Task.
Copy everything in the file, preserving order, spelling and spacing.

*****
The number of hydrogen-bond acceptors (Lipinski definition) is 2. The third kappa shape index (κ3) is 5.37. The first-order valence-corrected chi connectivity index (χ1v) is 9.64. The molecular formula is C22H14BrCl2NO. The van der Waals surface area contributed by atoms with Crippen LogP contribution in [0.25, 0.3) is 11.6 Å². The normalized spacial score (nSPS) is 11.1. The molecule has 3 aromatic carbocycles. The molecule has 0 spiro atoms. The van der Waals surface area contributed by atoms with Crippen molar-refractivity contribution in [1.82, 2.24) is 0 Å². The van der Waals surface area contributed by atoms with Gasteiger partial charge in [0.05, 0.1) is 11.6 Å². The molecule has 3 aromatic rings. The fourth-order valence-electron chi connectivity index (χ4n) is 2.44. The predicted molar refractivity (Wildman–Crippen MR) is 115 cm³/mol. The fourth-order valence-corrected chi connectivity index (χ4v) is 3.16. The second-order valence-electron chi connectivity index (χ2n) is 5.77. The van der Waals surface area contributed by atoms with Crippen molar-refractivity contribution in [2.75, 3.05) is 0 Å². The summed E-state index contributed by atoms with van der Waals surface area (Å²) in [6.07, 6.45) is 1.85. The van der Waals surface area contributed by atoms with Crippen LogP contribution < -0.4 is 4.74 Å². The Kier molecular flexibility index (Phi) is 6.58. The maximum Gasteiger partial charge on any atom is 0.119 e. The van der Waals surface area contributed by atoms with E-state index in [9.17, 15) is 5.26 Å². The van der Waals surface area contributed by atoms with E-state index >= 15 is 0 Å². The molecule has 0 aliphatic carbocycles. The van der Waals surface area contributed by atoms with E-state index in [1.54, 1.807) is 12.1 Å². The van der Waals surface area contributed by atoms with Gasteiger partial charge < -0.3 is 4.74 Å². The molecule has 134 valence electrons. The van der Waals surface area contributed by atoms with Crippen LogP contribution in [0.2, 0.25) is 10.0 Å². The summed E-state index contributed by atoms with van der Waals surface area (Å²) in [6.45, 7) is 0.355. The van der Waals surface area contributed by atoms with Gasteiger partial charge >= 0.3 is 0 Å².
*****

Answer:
The number of hydrogen-bond acceptors (Lipinski definition) is 2. The third kappa shape index (κ3) is 5.37. The first-order valence-corrected chi connectivity index (χ1v) is 9.64. The molecular formula is C22H14BrCl2NO. The van der Waals surface area contributed by atoms with Crippen LogP contribution in [0.25, 0.3) is 11.6 Å². The normalized spacial score (nSPS) is 11.1. The molecule has 3 aromatic carbocycles. The molecule has 0 spiro atoms. The van der Waals surface area contributed by atoms with Crippen molar-refractivity contribution in [1.82, 2.24) is 0 Å². The van der Waals surface area contributed by atoms with Gasteiger partial charge in [0.05, 0.1) is 11.6 Å². The molecule has 3 aromatic rings. The fourth-order valence-electron chi connectivity index (χ4n) is 2.44. The predicted molar refractivity (Wildman–Crippen MR) is 115 cm³/mol. The fourth-order valence-corrected chi connectivity index (χ4v) is 3.16. The second-order valence-electron chi connectivity index (χ2n) is 5.77. The van der Waals surface area contributed by atoms with Crippen molar-refractivity contribution in [2.75, 3.05) is 0 Å². The summed E-state index contributed by atoms with van der Waals surface area (Å²) in [6.07, 6.45) is 1.85. The van der Waals surface area contributed by atoms with Crippen LogP contribution < -0.4 is 4.74 Å². The Kier molecular flexibility index (Phi) is 6.58. The maximum Gasteiger partial charge on any atom is 0.119 e. The van der Waals surface area contributed by atoms with E-state index in [9.17, 15) is 5.26 Å². The van der Waals surface area contributed by atoms with E-state index >= 15 is 0 Å². The molecule has 0 aliphatic carbocycles. The van der Waals surface area contributed by atoms with E-state index in [1.54, 1.807) is 12.1 Å². The van der Waals surface area contributed by atoms with Gasteiger partial charge < -0.3 is 4.74 Å². The molecule has 134 valence electrons. The van der Waals surface area contributed by atoms with Crippen LogP contribution in [0.2, 0.25) is 10.0 Å². The summed E-state index contributed by atoms with van der Waals surface area (Å²) in [6.45, 7) is 0.355. The van der Waals surface area contributed by atoms with Gasteiger partial charge >= 0.3 is 0 Å².